Commissioner Joaquín Almunia's opening address to the 2008 Brussels Economic Forum on 15 May looked back with pride on the first decade of the single currency. This year's Forum coincided with the 10th anniversary in May 1998 of the landmark decisions which paved the way for Economic and Monetary Union and the launch of the euro in 1999.
With more than 1100 registered participants, including over 120 media representatives, the Brussels Economic Forum gathered members of government authorities, international organisations, financial institutions and academia, who engaged in lively debate with high-profile speakers selected among policy-makers and experts. Over two days, 15 and 16 May, they discussed in Brussels the achievements of Economic and Monetary Union ten years on, and the future challenges facing EMU as regards growth and employment, deepened coordination and improved governance, and globalisation.
Commissioner Almunia opened the Forum with a keynote address where he outlined the main achievements of what he described as a "crucial stepping stone to ever closer union”’. From day one, he told the audience, EMU created a zone of macroeconomic stability and put an end to traumatising exchange rate realignments, noting that without the euro today, the present turmoil in financial markets would be placing enormous strains on euro area economies with serious consequences for trade and investment. “We ought to recall this simple fact, for those who forget our past monetary turbulences”, he reminded listeners.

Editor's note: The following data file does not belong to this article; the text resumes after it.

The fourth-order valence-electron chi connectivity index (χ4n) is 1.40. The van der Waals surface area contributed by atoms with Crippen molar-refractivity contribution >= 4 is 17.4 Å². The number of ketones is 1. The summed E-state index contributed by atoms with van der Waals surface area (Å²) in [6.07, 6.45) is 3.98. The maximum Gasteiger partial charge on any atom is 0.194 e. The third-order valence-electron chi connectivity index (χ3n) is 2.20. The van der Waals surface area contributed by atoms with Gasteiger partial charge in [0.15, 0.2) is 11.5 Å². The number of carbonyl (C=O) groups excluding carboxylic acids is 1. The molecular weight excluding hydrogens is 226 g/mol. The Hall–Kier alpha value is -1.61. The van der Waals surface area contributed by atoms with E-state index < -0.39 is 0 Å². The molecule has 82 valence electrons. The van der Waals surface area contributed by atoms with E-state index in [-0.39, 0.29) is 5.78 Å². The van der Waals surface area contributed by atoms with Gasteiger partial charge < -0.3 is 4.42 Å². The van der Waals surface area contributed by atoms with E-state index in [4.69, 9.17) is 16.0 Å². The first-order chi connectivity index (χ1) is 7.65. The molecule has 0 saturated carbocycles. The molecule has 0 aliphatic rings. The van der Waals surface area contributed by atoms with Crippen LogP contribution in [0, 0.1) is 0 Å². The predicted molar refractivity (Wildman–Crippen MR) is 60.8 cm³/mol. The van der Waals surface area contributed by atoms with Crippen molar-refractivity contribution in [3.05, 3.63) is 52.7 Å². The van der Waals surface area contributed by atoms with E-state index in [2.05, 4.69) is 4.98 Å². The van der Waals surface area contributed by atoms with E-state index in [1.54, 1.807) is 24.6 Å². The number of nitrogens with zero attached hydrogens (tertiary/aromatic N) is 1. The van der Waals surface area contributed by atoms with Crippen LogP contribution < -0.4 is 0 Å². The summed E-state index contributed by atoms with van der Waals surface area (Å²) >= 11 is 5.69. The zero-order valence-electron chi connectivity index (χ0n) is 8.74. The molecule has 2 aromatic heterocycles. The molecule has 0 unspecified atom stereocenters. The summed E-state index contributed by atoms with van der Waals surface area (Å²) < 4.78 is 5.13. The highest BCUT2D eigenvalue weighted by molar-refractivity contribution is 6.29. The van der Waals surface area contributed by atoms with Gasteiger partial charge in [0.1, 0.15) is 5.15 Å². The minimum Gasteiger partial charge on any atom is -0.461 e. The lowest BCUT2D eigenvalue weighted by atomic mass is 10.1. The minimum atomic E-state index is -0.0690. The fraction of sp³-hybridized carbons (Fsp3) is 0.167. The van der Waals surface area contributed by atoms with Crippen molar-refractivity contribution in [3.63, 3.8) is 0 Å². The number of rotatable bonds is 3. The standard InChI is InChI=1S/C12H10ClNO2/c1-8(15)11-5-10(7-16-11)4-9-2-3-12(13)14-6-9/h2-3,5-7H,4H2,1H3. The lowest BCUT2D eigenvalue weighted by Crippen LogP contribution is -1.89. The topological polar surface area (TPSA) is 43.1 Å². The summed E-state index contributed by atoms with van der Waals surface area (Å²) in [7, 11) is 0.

Looking ahead the Commissioner warned that, while EMU has left the Union stronger, not all is positive. Economic growth is too low in some Member States, productivity growth is much lower than expected and there are persistent divergences between Member States of the euro area which pose risks for the ability of the bloc as a whole to adjust to economic shocks.
To address these and other challenges the Commissioner proposed a three-pillar agenda for the future, including reinforced coordination and surveillance, developing a clear international strategy and better euro-area co-ordination, including between ECOFIN and the Eurogroup, which will become more important as the euro area enlarges.
The morning session on 15 May dealt with the assessment of ten years of EMU, while in the afternoon session II was dedicated to the place of EMU in the global economy, including references to the euro and the current financial market distress. Participants listened to keynote addresses delivered by Jean-Claude Juncker, President of the Eurogroup, and Dominique Strauss-Kahn, Managing Director of the IMF. On the second day, session III focused on the agenda for EMU to realise its full potential and included two keynote addresses by Jean-Claude Trichet, President of the European Central Bank, and Guy Verhofstadt, Belgian Minister of State.
Wouter Bos, Pedro Solbes, Pervenche Berès, Tommaso Padoa Schioppa, Malcolm Knight, Haruhiko Kuroda, Stephen S. Roach, Adam Posen, Fernando Teixeira dos Santos, Mario Monti, Michalis Sarris, and Erkki Liikanen were other key speakers also taking part in the Forum.
You will find reports of the sessions and other useful materials in THE FORUM, the conference newspaper available on this Brussels Economic Forum page on this website, and later in the June issue of European Economy News, ECFIN's quarterly magazine.
The full recordings of the conference will soon be available on the Brussels Economic Forum web page, where speeches and presentations are also published in downloadable format.